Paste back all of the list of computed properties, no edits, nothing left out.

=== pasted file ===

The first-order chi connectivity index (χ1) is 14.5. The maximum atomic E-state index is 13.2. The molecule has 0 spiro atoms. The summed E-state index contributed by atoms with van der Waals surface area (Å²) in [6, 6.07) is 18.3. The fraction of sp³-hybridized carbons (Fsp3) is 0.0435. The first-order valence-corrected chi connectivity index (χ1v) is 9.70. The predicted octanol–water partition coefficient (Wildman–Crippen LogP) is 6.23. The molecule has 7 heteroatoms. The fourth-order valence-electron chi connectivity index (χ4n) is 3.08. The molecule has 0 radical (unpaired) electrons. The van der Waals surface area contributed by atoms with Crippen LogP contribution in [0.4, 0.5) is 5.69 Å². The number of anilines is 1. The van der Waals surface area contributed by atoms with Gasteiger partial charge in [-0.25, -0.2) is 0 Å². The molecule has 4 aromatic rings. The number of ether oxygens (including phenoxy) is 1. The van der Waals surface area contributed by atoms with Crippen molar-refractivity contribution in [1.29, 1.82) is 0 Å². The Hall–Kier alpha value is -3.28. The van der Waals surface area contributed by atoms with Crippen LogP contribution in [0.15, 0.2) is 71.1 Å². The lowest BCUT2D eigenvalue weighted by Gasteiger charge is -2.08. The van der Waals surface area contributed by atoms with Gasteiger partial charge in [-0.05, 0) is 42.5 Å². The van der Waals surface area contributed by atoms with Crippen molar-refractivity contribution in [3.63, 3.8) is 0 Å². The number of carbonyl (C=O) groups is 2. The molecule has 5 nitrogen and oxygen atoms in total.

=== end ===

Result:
The first-order chi connectivity index (χ1) is 14.5. The maximum atomic E-state index is 13.2. The molecule has 0 spiro atoms. The summed E-state index contributed by atoms with van der Waals surface area (Å²) in [6, 6.07) is 18.3. The fraction of sp³-hybridized carbons (Fsp3) is 0.0435. The first-order valence-corrected chi connectivity index (χ1v) is 9.70. The predicted octanol–water partition coefficient (Wildman–Crippen LogP) is 6.23. The molecule has 7 heteroatoms. The fourth-order valence-electron chi connectivity index (χ4n) is 3.08. The molecule has 0 radical (unpaired) electrons. The van der Waals surface area contributed by atoms with Crippen LogP contribution in [0.4, 0.5) is 5.69 Å². The number of anilines is 1. The van der Waals surface area contributed by atoms with Gasteiger partial charge in [-0.25, -0.2) is 0 Å². The molecule has 4 aromatic rings. The number of ether oxygens (including phenoxy) is 1. The van der Waals surface area contributed by atoms with Crippen molar-refractivity contribution in [1.29, 1.82) is 0 Å². The Hall–Kier alpha value is -3.28. The van der Waals surface area contributed by atoms with Crippen LogP contribution in [0.15, 0.2) is 71.1 Å². The lowest BCUT2D eigenvalue weighted by Gasteiger charge is -2.08. The van der Waals surface area contributed by atoms with Gasteiger partial charge in [-0.05, 0) is 42.5 Å². The van der Waals surface area contributed by atoms with Crippen molar-refractivity contribution in [3.63, 3.8) is 0 Å². The number of carbonyl (C=O) groups is 2. The molecule has 5 nitrogen and oxygen atoms in total.